House Education Policy Committee Chair Terri Collins, R-Decatur, who introduced the legislation on the House floor, said the bill had “a lot guardrails” that protect public schools, such as allowing parents to judge school performance by comparing students’ results with those of students around the nation.

“I like accountability. I see that in this bill,” Collins said.

Democrats remained skeptical. Rep. Sam Jones, D-Mobile, echoed Travis and said that the legislation could promote segregation.

“What we have here, as I said earlier, is a real experiment, and for the sake of the kids in this state, I hope it works,” Jones said.

Garrett rejected the argument that the legislation could promote segregation, at one point saying that “we need to move past that.”

Alabama House committee approves changes to voucher-like legislation

Rep. Barbara Drummond, D-Mobile, said that “accountability and transparency is not equal in this bill.” Private and public schools are governed by different rules, Drummond said.

“The same rules ought to apply to both public and private school, so we’ll have apples and apples. Right now, this legislation doesn’t do that,” Drummond said, adding that they don’t know if teachers in the private schools will be certified.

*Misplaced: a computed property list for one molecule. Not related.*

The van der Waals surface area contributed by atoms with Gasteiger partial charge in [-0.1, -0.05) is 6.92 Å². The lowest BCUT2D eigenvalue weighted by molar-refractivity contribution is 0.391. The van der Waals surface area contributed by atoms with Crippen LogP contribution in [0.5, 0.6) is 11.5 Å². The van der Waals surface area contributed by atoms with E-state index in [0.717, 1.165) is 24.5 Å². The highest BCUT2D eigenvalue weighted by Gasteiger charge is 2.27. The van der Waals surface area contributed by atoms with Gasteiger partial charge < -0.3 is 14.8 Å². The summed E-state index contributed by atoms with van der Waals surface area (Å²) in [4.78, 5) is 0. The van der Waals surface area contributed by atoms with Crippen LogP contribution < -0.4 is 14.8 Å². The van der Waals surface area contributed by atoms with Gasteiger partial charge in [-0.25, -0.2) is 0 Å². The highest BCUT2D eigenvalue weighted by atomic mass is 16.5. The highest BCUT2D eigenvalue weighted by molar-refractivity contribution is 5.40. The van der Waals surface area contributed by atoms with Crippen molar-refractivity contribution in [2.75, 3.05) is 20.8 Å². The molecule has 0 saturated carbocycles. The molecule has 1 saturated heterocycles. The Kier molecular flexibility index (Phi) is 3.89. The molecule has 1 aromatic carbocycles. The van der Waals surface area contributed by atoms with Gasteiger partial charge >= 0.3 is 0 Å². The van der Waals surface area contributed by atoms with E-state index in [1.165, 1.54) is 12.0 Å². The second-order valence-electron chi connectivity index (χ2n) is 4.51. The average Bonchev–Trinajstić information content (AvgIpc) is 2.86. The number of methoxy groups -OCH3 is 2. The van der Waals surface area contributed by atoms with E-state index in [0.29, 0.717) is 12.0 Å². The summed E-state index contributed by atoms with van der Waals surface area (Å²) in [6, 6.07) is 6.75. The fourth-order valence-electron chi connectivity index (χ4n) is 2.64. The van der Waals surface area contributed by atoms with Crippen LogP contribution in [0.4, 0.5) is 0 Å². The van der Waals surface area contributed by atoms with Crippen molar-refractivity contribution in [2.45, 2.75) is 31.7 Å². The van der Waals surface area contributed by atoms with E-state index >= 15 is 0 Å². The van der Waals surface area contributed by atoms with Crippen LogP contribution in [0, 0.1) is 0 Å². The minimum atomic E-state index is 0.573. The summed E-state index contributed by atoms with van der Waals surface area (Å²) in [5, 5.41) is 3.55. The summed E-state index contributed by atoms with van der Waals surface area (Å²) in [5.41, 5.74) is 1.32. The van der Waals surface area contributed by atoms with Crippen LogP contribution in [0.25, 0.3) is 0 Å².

Garrett also blocked attempts by more conservative lawmakers to expand the program.

Rep. Arnold Mooney, R-Indian Hills, said he was concerned the legislation does not give parents enough choice and offered an amendment that would have provided that education service providers do not have to be approved by the Alabama Department of Revenue. The amendment was tabled 85-11.

“Opening this up to all children would be an amazing thing for this state,” Mooney said, adding that the amendment would allow any child to “compete” for the educational savings account.

Rep. Ernie Yarbrough, R-Trinity, offered another amendment that would have allowed the funds to be used for “micro” or hybrid schools. That amendment was tabled 82-9.

“I think it’s really important that we stand for the heart of what this bill is trying to accomplish,” Yarbrough said.

Rep. Ben Harrison, R-Elkmont, offered an amendment that would have expanded the allowed use of the funds in the educational savings account. The amendment would have allowed the money to be used for vocational or GED training; purchasing computer hardware and school uniforms, and transportation. It was also tabled 82-7.

“No two students, no two children are alike. They have different needs and different aptitude,” Robinson said.

Amy Marlowe, executive director of the Alabama Education Association, said in a statement Tuesday that while the association has worked with “others in a good faith way to fashion a bill that does not hurt Alabama schools,” a majority of Alabamians across the political spectrum oppose “unlimited funding being diverted from the Education Trust Fund for this program.”

“We want to continue to work to find common ground on this proposal as the bill moves to the Senate, but a cap must be included in the bill to protect the future of our local schools, or it should not pass,” she said in the statement.

The bill moves to the Senate.